3 Revived UK Stocks

Investment trust manager Will Meadon picks three former failing UK companies that have undergone a transformation and now look compelling

Emma Wall 12 November, 2013 | 7:00AM
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Emma Wall: Hello and welcome to Morningstar. I’m Emma Wall and here with me today to give his three stock picks is Will Meadon, manager of the JPMorgan Claverhouse Trust (JCH).

Hi, Will.

Will Meadon: Hello.

Wall: So what’s your first pick?

Meadon: My first pick is Dixons (DXNS), which is the well-known high street electrical retailer. It has had, and is still going through, great transformation. It was in very bad shape four, five years ago; too much debt, downsizing, and the consumer was under pressure. All those things have changed. It has a new managing director, Sebastian James, who is doing a great job in sorting it out. The valuation is quite compelling, I think, with over £8 billion of turnover for just £2 billion of market cap. The company has net cash and is doing such a good job.

Whilst the high street is still very tough, because of the good job it’s doing, a lot of its competitors are going out of business. Comet went out of business last year; just couldn’t survive on the high street. So Dixons has gained a lot of market share from that competitor. It has recently sold off its few loss making businesses in Europe, most particularly Pixmania, and as a consequence has a very strong U.K. business and a very strong Nordics business, where like-for-like growth is very strong. So I think at less than 50p, that’s a very exciting stock to be in.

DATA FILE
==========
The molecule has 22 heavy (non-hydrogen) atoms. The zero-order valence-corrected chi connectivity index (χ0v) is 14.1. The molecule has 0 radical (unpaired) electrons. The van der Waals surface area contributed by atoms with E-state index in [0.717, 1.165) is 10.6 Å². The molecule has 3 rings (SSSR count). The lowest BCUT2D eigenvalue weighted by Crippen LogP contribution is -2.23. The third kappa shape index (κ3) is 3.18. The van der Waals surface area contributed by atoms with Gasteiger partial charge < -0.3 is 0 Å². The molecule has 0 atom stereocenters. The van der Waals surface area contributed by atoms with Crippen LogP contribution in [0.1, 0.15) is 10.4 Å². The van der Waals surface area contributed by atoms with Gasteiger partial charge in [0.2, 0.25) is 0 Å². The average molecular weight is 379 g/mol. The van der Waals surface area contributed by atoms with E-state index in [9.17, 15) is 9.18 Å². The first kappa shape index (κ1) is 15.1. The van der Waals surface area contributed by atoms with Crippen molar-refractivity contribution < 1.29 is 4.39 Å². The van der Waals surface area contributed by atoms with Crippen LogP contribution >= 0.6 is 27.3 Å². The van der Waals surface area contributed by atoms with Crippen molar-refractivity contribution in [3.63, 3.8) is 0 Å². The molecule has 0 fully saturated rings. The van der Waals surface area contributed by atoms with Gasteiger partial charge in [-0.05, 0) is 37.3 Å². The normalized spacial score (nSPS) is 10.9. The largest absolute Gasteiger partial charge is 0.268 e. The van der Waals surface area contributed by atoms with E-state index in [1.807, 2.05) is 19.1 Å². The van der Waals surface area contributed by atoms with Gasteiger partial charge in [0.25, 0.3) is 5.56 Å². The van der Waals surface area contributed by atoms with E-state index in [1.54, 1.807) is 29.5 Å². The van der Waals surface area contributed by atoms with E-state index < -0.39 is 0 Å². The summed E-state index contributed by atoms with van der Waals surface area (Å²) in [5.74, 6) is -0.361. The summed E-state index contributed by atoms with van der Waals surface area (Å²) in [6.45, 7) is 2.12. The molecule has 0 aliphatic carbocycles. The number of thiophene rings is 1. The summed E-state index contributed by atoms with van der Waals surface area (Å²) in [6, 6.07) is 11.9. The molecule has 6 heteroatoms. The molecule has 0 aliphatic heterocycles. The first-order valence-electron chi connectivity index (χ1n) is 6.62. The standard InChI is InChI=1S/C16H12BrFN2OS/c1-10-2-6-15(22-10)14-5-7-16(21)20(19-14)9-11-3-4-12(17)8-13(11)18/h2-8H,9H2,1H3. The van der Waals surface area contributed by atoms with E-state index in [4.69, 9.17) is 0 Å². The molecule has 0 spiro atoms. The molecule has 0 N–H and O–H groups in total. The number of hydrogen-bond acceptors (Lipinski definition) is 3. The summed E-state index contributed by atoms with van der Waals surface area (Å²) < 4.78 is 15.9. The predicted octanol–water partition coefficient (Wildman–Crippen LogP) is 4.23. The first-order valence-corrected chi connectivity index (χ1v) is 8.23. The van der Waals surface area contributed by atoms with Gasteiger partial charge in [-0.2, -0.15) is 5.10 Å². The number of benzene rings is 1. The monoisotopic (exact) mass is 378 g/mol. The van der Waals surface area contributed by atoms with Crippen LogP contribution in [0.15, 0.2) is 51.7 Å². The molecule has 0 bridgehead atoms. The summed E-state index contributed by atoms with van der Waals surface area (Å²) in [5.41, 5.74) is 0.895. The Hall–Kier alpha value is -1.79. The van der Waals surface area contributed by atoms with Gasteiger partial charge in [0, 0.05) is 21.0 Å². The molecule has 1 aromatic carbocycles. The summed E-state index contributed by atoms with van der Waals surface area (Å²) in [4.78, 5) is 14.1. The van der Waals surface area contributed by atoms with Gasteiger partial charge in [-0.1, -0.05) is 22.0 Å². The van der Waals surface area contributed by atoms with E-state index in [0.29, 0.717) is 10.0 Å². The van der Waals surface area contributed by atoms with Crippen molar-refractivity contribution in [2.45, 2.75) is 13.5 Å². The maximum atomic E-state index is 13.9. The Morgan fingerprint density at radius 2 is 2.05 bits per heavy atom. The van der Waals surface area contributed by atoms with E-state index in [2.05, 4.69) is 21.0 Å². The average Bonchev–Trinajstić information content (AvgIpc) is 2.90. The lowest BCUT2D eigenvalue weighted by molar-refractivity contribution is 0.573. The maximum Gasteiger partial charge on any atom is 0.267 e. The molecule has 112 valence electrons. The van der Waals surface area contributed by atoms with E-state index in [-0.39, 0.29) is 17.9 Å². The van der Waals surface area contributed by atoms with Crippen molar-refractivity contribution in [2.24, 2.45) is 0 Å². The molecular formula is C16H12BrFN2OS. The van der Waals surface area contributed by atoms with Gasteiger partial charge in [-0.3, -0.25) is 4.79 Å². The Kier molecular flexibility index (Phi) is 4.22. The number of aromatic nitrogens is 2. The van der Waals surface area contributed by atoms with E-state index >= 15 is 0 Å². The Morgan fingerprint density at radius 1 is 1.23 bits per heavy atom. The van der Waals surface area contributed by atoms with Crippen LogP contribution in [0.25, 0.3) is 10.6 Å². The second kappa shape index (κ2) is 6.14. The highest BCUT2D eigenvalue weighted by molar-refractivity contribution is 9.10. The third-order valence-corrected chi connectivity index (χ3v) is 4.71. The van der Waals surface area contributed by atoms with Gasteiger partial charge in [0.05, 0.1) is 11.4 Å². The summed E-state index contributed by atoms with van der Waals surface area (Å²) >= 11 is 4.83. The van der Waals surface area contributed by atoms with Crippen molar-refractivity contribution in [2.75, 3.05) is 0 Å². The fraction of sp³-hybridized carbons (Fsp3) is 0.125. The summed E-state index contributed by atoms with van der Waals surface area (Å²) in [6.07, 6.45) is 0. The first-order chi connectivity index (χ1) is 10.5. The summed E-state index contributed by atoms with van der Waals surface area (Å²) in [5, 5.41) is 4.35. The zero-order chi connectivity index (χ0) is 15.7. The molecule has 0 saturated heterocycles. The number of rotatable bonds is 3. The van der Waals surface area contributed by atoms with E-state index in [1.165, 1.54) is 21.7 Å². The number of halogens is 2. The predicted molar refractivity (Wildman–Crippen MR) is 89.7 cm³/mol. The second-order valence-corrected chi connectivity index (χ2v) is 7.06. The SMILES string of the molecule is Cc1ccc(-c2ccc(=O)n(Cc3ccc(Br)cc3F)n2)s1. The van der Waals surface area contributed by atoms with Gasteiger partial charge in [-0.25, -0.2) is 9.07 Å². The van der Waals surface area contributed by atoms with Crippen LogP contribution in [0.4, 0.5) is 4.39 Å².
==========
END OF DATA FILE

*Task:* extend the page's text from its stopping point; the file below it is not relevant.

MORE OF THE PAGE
Wall: I mean, it has gained market share from its competitors, but what’s to stop Dixons going down that same road as Comet?

Meadon: Well, its balance sheet is in much stronger shape is the key thing. Comet took on too much debt. It was private equity owned and they just simply couldn’t pay the bills and closed Christmas Eve last year. As I said, Dixons has net cash in the bank and I think that cash position is just going to get stronger each year.